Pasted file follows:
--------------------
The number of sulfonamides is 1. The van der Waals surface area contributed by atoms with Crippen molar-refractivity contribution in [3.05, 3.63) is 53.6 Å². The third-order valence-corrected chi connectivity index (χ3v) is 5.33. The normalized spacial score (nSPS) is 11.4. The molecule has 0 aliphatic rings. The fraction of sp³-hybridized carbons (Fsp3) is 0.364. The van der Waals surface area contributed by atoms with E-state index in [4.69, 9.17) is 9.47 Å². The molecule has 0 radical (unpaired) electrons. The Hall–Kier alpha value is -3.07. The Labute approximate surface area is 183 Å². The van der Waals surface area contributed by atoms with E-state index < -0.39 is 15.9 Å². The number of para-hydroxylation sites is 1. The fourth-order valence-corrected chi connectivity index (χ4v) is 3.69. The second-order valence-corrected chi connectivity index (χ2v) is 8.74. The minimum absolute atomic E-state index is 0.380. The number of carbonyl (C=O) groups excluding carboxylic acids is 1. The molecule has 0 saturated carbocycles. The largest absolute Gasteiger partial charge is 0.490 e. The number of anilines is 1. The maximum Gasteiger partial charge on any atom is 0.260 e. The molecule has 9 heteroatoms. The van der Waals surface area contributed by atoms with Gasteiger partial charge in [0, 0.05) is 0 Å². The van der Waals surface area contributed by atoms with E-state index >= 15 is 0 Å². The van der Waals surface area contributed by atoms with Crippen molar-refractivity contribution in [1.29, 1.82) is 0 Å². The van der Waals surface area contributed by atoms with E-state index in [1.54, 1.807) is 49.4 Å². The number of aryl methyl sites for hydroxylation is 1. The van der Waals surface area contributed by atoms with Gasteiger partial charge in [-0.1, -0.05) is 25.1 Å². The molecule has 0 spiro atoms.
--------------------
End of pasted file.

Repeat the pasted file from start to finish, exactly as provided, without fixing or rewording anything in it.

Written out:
The number of sulfonamides is 1. The van der Waals surface area contributed by atoms with Crippen molar-refractivity contribution in [3.05, 3.63) is 53.6 Å². The third-order valence-corrected chi connectivity index (χ3v) is 5.33. The normalized spacial score (nSPS) is 11.4. The molecule has 0 aliphatic rings. The fraction of sp³-hybridized carbons (Fsp3) is 0.364. The van der Waals surface area contributed by atoms with E-state index in [4.69, 9.17) is 9.47 Å². The molecule has 0 radical (unpaired) electrons. The Hall–Kier alpha value is -3.07. The Labute approximate surface area is 183 Å². The van der Waals surface area contributed by atoms with E-state index < -0.39 is 15.9 Å². The number of para-hydroxylation sites is 1. The fourth-order valence-corrected chi connectivity index (χ4v) is 3.69. The second-order valence-corrected chi connectivity index (χ2v) is 8.74. The minimum absolute atomic E-state index is 0.380. The number of carbonyl (C=O) groups excluding carboxylic acids is 1. The molecule has 0 saturated carbocycles. The largest absolute Gasteiger partial charge is 0.490 e. The number of anilines is 1. The maximum Gasteiger partial charge on any atom is 0.260 e. The molecule has 9 heteroatoms. The van der Waals surface area contributed by atoms with Gasteiger partial charge in [0, 0.05) is 0 Å². The van der Waals surface area contributed by atoms with E-state index >= 15 is 0 Å². The van der Waals surface area contributed by atoms with Crippen molar-refractivity contribution in [1.29, 1.82) is 0 Å². The van der Waals surface area contributed by atoms with E-state index in [1.54, 1.807) is 49.4 Å². The number of aryl methyl sites for hydroxylation is 1. The van der Waals surface area contributed by atoms with Gasteiger partial charge in [-0.1, -0.05) is 25.1 Å². The molecule has 0 spiro atoms.